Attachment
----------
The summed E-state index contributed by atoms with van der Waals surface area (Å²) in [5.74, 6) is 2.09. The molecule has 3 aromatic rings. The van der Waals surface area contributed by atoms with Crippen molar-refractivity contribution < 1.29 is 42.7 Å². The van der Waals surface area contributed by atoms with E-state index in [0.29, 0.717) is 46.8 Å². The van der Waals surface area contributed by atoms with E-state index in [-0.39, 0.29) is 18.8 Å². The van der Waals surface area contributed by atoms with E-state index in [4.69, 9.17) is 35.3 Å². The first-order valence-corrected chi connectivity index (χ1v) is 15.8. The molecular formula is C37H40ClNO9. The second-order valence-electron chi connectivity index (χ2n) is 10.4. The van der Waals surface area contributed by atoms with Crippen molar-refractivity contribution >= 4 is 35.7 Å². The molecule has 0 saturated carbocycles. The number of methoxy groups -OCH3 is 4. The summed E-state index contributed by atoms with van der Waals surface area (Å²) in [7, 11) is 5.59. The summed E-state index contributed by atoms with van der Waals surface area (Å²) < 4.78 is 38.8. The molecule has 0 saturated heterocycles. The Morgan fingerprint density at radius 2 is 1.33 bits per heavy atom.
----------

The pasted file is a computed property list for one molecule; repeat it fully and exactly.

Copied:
The summed E-state index contributed by atoms with van der Waals surface area (Å²) in [5.74, 6) is 2.09. The molecule has 3 aromatic rings. The van der Waals surface area contributed by atoms with Crippen molar-refractivity contribution < 1.29 is 42.7 Å². The van der Waals surface area contributed by atoms with E-state index in [0.29, 0.717) is 46.8 Å². The van der Waals surface area contributed by atoms with E-state index in [-0.39, 0.29) is 18.8 Å². The van der Waals surface area contributed by atoms with E-state index in [4.69, 9.17) is 35.3 Å². The first-order valence-corrected chi connectivity index (χ1v) is 15.8. The molecular formula is C37H40ClNO9. The second-order valence-electron chi connectivity index (χ2n) is 10.4. The van der Waals surface area contributed by atoms with Crippen molar-refractivity contribution >= 4 is 35.7 Å². The molecule has 0 saturated carbocycles. The number of methoxy groups -OCH3 is 4. The summed E-state index contributed by atoms with van der Waals surface area (Å²) in [7, 11) is 5.59. The summed E-state index contributed by atoms with van der Waals surface area (Å²) < 4.78 is 38.8. The molecule has 0 saturated heterocycles. The Morgan fingerprint density at radius 2 is 1.33 bits per heavy atom.